I’m not saying it’s easy. I waste a lot of time reading blog posts on the internet too, and looking at my friends’ babies on Facebook. But I don’t pretend I’m working when I do that stuff, and I think that’s the important distinction a lot of founders need to make.

People love to have all of these pointless meetings, and just meet anyone for coffee for any reason.

I like to chat with people and have coffee too, but it’s not something that’s necessarily marching my business forward.

So I think the biggest productivity tip for many founders would be to take a step back, stop micromanaging, and stop doing everything yourself.

Now, obviously the earlier you are in your business, the more you’re going to do yourself because you can’t afford to hire people yet, but you’ll be surprised when you actually hire someone and empower them, how much they can get done.

The Importance of Hiring For Growth

Hiring is an issue that Laura is passionate about, and her approach with Edgar has been to hire people that can do things better than her.

Every time I hire a new person, I think, “where am I bottlenecking the business?”

When I went on maternity leave, I wanted to be out of the business 100%. I wanted to have 3 months where I didn’t think about work at all, so I needed to really fill in what I was doing.

That forced me to hire someone to oversee marketing, which was scary for me, because that was something that I always handled myself.

But we found someone who’s very good, and we empowered her, and guess what? She’s running it.

While it can be tempting to save money and not hire until absolutely necessary, Laura realized that it was the best way to grow.

The way that you speed up the assembly line in a SaaS business is to hire people, and I think a lot of people don’t get that.

They have this fantasy that their existing team is going to double their productivity, and somehow double your business. And sure, you can grow gradually through word of mouth over time, and more traffic is going to come to your blog because you’ve been on Google longer, and you can make small gains like that, but if you want to see different results you need to do different things.

When you add more engineers to your team you’re going to be able to solve more bugs to make the product better. Not a few more bugs, but a lot more bugs.

But, Laura says, people need to be accountable for their work.

When you have someone full time doing ads for your business, they’re going to be fired immediately if we don’t see tons more leads coming in. We’re also hiring another full time writer to do more content marketing. If we don’t see double the leads from content marketing by going from one to two people, then we’ve made the wrong hire.

In an online SaaS business, hiring is how you grow.

Laura and her team have learned a lot about hiring, and made many mistakes. One of her biggest tips for hiring? Make it harder to apply.

Something that we do that works really well is we have people fill out a questionnaire instead of submitting a resume.

You can’t really tell much from someone’s resume.

So if you go to our careers page, you can click on any of our job listings and see that we ask a few interview questions so we can screen people right off the bat.

With aggressive hiring needs, growth can get expensive, fast. And a lot of founders assume that they can’t afford to hire a new employee, which is easy to think when you look at Silicon Valley salaries.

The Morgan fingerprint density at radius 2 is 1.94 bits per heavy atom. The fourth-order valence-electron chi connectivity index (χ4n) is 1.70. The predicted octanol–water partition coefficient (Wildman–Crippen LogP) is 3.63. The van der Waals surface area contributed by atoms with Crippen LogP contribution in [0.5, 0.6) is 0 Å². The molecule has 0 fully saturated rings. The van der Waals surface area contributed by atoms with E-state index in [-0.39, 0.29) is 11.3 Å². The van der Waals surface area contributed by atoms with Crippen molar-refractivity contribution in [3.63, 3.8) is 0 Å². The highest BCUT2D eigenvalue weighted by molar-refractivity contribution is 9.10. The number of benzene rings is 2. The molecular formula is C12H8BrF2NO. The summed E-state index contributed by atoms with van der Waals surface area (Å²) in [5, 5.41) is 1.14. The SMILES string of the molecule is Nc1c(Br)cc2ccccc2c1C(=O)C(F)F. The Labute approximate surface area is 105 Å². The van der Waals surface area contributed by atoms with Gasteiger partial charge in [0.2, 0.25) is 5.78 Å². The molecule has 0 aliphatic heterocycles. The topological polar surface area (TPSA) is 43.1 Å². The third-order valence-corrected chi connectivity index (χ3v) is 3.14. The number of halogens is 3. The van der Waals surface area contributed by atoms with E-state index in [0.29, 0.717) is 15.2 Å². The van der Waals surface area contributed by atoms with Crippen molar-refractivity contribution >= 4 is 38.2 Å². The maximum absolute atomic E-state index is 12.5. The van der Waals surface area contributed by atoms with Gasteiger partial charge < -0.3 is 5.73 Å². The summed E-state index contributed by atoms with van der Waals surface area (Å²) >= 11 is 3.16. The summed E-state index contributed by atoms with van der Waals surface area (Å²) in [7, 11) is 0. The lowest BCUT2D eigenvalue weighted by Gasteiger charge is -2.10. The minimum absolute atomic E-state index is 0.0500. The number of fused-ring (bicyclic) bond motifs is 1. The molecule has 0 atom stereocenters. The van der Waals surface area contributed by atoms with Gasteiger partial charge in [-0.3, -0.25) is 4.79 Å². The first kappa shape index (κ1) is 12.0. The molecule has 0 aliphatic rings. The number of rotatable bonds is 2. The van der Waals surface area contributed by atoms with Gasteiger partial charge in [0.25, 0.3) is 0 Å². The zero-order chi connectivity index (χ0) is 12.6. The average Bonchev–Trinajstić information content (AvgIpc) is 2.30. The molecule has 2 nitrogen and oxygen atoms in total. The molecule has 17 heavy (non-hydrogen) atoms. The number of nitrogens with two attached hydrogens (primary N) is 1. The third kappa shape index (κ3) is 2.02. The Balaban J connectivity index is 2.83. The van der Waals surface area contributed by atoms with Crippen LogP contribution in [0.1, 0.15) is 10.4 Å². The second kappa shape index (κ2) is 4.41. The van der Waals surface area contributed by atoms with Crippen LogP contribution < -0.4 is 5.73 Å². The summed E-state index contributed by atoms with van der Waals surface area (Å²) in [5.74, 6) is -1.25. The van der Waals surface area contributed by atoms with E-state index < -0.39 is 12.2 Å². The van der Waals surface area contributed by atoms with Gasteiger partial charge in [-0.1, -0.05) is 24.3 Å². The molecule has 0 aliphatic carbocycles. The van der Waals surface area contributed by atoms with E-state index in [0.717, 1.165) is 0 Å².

But Laura doesn’t let that stop Edgar. In fact, she says, while they can’t afford to pay top salaries, they can offer other benefits. And for the right people, that’s even more appealing.

You know, our company pays a lot less than Facebook. We’re not funded, we’re not in San Francisco, our team all works from their own homes.

Something great about being a virtual team is that you can leverage places where cost of living is a lot lower, so we’re able to give people a really good salary where they live.

People who work for us know we’re not the highest paying company in the world. Don’t get me wrong, we pay people a good wage, but that’s not the best of what we offer.

We have a lot of benefits being a small company, and this is another thing a lot of founders don’t realize.

They look at bigger funded companies and are like, “oh man how are we going to compete?”

Right now we’re looking for a senior rails developer. We’re going to be able to offer them a really fun job as far as their work goes. They’re going to be running their own team, they have huge say in what happens with the product, they’re doing way more than just fixing bugs.

At a lot of bigger companies, you can be a developer for years and just fix bugs and never get to work on anything new, so there’s a lot that small companies can offer talent.

I talk a lot about engineers, but the same is true for the person we’re going to hire to do paid acquisition. They are the paid acquisition team, they get to run the whole strategy, they get to do whatever they want.

So for the right people, it’s a really exciting opportunity.

Laura Roeder’s Required Reading

Groove’s blog subscribers tend to be voracious readers who work tirelessly to better themselves and their businesses. That’s why we’re asking each of our My First $100K interviewees to share their favorite blogs and books.

Laura’s picks:

Your Turn: Ask Laura Anything

Laura has (very) generously agreed to answer your questions in the comments of this interview. We’re going to be watching closely and trying to learn as much as we can ourselves, so don’t be shy.

Post your questions for Laura in the comments below.

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From “aha” to “oh shit”, we’re sharing everything on our journey to $10M in annual revenue. We’re learning a lot and so will you.

2016 Annual Revenue
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About the Author

Alex Turnbull is the CEO & Founder of Groove (simple helpdesk software for small businesses) who loves to build startups and surf.